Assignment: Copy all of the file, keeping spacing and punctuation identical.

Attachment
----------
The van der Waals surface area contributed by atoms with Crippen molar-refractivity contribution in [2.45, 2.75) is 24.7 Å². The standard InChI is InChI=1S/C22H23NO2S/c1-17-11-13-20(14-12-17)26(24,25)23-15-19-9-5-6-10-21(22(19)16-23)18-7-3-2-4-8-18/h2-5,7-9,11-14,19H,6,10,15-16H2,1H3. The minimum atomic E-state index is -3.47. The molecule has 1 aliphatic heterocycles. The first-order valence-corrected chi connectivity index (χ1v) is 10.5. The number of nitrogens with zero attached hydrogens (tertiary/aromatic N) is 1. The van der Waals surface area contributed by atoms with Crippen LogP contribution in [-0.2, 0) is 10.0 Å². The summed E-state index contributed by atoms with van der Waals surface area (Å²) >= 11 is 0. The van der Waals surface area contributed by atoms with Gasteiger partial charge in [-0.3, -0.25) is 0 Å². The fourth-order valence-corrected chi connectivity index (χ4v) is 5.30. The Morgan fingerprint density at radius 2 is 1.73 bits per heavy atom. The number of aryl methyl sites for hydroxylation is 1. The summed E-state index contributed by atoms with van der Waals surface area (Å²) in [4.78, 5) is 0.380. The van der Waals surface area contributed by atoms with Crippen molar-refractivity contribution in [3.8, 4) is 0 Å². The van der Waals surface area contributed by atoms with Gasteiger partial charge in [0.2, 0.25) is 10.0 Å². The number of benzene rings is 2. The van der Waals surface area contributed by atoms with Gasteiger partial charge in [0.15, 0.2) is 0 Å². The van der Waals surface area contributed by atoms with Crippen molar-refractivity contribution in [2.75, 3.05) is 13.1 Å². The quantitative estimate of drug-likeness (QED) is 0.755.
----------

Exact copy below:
The van der Waals surface area contributed by atoms with Crippen molar-refractivity contribution in [2.45, 2.75) is 24.7 Å². The standard InChI is InChI=1S/C22H23NO2S/c1-17-11-13-20(14-12-17)26(24,25)23-15-19-9-5-6-10-21(22(19)16-23)18-7-3-2-4-8-18/h2-5,7-9,11-14,19H,6,10,15-16H2,1H3. The minimum atomic E-state index is -3.47. The molecule has 1 aliphatic heterocycles. The first-order valence-corrected chi connectivity index (χ1v) is 10.5. The number of nitrogens with zero attached hydrogens (tertiary/aromatic N) is 1. The van der Waals surface area contributed by atoms with Crippen LogP contribution in [-0.2, 0) is 10.0 Å². The summed E-state index contributed by atoms with van der Waals surface area (Å²) >= 11 is 0. The van der Waals surface area contributed by atoms with Gasteiger partial charge in [-0.3, -0.25) is 0 Å². The fourth-order valence-corrected chi connectivity index (χ4v) is 5.30. The Morgan fingerprint density at radius 2 is 1.73 bits per heavy atom. The number of aryl methyl sites for hydroxylation is 1. The summed E-state index contributed by atoms with van der Waals surface area (Å²) in [4.78, 5) is 0.380. The van der Waals surface area contributed by atoms with Crippen molar-refractivity contribution in [3.8, 4) is 0 Å². The van der Waals surface area contributed by atoms with Gasteiger partial charge in [0.2, 0.25) is 10.0 Å². The number of benzene rings is 2. The van der Waals surface area contributed by atoms with Gasteiger partial charge in [0.15, 0.2) is 0 Å². The van der Waals surface area contributed by atoms with Crippen molar-refractivity contribution in [2.75, 3.05) is 13.1 Å². The quantitative estimate of drug-likeness (QED) is 0.755.